Many children with autism spectrum disorders (ASD) and specific language impairment (SLI) have difficulties learning words, which negatively impacts academic performance, functional independence, and quality of life. Despite the importance of vocabulary development, relatively little is known about the learning mechanisms that underlie these deficits. Furthermore, the overlap of language characteristics in children with ASD and SLI is not well understood. An understanding of language-learning mechanisms in children with ASD and SLI has important theoretical implications upon which effective language therapies rely. Although statistical learning (i.e., sensitivity to linguistic regularities) is accpted as a robust language-learning mechanism in multiple domains of language in typical development, very little is known about statistical learning in children with ASD and SLI. This study will address this gap in knowledge by examining the impact of statistical learning in word learning. Specifically, this study will assess how children link knowledge of native language sound patterns to meaning. The contribution of statistical learning in word learning in children with atypical language development will be assessed through three studies.
Specific Aim 1 will investigate prerequisite skills in word learning. Study 1a will assess the use of statistical learnng through a segmenting task (i.e., segmenting sound units from a continuous speech stream with the use of implicit transitional probability cues) without word learning. Study 1b will test associative word learning of novel labels paired with novel objects without segmentation. Because children with ASD and SLI have difficulties learning words and have difficulties consolidating linguistic information in word learning, it is important to test component skills in word learning. Once prerequisite skills have been assessed, Study 2, addressing specific aim 2, will assess whether children with ASD and SLI are able to map meaning onto newly segmented words. A significant relationship between prerequisite skills and specific aim 2 is anticipated;however, comparison among the different groups will allow for identification of potentially different abilities in word learning skills in the two populations with atypical language development. Both implicit and explicit teaching and testing methods will be used to capture subtle real-time learning information while placing minimal behavioral demands on the children. Within- and between- group analyses will assess learning in children with ASD, SLI, and typical development. New statistical methods for analyzing eye-gaze data will be employed to address potential analytical difficulties given the heterogeneity and possible lack of within-subject stability in children with ASD and SLI. Additionally, because of known social deficits in children with ASD, the studies will use non-social tasks. Findings from this study will contribute important information to our theoretical understanding of language acquisition in children with atypical language development.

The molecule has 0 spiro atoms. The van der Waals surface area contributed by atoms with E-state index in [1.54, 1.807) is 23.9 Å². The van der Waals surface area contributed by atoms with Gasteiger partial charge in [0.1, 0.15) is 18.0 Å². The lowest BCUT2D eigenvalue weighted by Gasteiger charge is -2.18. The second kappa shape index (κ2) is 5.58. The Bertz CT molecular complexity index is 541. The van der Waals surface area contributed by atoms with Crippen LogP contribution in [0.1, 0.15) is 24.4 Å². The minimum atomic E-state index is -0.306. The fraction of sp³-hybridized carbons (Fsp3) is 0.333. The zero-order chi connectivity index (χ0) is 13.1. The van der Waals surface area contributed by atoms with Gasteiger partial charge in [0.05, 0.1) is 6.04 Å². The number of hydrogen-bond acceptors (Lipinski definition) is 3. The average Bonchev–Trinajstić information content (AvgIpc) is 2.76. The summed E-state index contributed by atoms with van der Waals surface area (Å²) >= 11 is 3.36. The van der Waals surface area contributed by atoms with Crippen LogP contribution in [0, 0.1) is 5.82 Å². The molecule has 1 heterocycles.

The goal of this research is to understand the mechanisms that underlie word-learning deficits in children with autism spectrum disorders (ASD) and specific language impairment (SLI). Specifically, this study will evaluate two prerequisite skills for word learning, segmenting sounds into word-like units and mapping novel labels onto novel objects, to assess the ability to map meaning onto newly segmented words. A comparison of abilities in children with ASD, SLI, and typical development will be conducted to assess whether similar abilities underlie word learning across different populations, which will have important implications for theories of language development in children with ASD and SLI.